When offstage actions contradict a playwright's onstage message, literary study gets messy. In his personal relationships, George Bernard Shaw was often ambivalent toward liberated women--surprisingly so, considering his reputation as one of the first champions of women's rights. His private attitudes sit uncomfortably beside his public philosophies that were so foundational to first-wave feminism.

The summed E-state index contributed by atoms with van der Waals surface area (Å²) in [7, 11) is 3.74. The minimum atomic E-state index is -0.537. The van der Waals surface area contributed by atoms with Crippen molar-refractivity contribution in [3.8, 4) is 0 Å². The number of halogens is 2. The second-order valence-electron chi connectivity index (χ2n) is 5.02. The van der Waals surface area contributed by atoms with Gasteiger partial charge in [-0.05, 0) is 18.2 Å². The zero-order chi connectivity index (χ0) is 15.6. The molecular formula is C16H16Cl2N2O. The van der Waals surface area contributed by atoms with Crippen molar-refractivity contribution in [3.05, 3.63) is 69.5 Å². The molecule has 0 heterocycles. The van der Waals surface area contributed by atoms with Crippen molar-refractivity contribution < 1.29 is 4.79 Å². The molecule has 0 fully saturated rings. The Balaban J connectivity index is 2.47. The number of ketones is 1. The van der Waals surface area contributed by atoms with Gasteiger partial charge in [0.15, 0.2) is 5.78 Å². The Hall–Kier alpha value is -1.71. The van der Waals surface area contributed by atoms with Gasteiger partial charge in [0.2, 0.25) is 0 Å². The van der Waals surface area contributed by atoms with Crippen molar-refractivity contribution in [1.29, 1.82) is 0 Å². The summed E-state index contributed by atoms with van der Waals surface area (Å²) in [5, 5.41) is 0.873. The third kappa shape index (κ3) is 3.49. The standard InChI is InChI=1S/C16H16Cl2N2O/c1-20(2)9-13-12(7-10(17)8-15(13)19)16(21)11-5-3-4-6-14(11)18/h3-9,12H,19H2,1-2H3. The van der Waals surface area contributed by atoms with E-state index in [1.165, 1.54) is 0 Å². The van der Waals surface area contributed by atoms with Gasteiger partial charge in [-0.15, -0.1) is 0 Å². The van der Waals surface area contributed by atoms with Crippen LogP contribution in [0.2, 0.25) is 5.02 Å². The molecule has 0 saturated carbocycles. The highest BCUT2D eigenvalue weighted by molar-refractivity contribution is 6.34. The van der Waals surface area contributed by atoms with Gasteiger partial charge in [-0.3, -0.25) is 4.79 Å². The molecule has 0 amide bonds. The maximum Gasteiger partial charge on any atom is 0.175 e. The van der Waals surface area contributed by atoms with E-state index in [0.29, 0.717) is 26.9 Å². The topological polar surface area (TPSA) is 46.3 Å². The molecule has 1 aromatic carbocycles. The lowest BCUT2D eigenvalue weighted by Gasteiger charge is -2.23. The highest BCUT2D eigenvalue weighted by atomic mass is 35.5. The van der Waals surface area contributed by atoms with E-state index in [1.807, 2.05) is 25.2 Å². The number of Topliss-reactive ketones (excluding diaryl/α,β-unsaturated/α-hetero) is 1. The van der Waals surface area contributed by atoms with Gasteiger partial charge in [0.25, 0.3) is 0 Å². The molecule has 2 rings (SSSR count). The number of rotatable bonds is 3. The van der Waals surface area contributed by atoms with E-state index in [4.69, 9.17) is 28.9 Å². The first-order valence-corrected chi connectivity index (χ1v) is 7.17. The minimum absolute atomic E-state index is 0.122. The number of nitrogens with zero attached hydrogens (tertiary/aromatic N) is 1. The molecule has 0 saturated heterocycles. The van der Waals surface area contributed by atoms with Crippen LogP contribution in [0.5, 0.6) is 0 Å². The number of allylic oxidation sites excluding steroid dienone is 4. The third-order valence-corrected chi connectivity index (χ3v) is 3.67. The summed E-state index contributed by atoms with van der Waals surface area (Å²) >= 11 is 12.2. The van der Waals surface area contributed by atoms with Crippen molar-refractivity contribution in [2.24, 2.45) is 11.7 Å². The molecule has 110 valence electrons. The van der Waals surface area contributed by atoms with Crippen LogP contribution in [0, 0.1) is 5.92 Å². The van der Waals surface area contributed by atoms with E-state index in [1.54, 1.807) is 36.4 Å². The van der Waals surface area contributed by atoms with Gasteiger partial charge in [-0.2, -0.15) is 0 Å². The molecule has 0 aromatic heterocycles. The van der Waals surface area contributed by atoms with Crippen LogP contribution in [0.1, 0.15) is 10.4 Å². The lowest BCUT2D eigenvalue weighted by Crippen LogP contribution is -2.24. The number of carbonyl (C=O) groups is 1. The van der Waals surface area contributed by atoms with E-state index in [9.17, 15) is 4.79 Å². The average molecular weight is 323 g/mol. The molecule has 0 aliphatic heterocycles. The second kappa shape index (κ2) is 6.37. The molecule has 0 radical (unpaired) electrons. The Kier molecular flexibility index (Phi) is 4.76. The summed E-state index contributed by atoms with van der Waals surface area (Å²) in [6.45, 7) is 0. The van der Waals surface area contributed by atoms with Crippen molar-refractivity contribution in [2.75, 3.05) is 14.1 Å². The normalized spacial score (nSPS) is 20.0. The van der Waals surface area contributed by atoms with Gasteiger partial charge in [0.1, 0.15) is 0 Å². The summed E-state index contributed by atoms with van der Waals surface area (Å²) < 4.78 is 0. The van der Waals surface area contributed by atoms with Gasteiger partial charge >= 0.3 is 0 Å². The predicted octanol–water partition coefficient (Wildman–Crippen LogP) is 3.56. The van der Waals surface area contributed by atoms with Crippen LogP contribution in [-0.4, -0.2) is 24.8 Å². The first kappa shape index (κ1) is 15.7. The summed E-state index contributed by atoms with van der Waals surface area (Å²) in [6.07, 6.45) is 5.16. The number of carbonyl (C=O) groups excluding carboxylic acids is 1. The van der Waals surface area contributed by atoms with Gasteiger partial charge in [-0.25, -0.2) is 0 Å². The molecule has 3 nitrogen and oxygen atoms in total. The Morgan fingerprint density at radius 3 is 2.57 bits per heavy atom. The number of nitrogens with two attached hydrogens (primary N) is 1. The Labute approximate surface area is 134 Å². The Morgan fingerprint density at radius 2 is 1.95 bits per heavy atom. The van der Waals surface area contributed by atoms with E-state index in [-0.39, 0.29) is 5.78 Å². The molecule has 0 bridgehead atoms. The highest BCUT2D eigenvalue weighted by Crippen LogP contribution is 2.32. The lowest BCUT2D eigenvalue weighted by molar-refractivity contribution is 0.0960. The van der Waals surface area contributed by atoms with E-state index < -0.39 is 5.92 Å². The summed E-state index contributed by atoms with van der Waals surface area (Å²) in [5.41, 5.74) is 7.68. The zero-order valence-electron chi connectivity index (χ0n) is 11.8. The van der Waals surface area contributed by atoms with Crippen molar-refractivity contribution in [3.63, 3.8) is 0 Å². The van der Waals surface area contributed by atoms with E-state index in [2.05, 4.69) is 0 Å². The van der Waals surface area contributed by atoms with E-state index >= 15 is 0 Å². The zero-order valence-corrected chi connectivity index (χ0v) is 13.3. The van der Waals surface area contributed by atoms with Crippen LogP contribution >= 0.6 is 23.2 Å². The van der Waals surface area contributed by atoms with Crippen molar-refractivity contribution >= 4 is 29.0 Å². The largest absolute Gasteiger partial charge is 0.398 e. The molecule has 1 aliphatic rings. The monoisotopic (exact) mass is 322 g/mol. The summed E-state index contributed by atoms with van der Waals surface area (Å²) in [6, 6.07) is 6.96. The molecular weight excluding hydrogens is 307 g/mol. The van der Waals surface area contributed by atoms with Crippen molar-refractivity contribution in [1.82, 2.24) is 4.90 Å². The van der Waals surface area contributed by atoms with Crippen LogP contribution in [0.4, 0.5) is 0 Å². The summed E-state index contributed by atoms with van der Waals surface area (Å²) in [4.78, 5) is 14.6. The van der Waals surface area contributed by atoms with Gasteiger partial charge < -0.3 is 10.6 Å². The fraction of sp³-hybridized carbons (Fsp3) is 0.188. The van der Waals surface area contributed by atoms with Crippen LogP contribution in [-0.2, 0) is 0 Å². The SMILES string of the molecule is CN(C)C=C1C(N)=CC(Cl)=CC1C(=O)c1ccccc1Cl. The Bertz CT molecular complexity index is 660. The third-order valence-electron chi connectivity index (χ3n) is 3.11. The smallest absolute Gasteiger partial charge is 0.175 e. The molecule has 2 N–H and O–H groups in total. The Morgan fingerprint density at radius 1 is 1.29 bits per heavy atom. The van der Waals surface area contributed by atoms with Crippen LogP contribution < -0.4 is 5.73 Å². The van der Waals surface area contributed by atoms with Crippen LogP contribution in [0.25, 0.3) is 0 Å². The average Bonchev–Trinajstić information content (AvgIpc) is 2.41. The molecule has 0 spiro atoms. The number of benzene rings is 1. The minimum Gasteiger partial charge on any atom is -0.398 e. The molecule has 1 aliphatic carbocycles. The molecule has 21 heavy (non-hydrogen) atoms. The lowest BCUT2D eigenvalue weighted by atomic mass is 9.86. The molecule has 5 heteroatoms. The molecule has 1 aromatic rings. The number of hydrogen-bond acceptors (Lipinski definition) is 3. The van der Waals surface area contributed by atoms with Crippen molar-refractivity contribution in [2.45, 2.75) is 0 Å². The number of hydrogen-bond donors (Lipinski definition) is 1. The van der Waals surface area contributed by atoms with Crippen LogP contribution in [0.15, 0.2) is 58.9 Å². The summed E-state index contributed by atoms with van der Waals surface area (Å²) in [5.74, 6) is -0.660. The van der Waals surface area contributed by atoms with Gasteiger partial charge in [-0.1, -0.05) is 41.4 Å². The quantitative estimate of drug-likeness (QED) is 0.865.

Here, Shaw's long-recognized influence on feminism is reexamined through the lens of twenty-first-century feminist thought as well as previously unpublished primary sources. New links appear between Shaw's writings and his gendered notions of physicality, pain, performance, nationalism, authorship, and politics. The book's archival material includes previously unpublished Shaw correspondence and excerpts from the works of his feminist playwright contemporaries. Shaw and Feminisms explores Shaw's strong female characters, his real-life involvement with women, and his continuing impact on theater and politics today.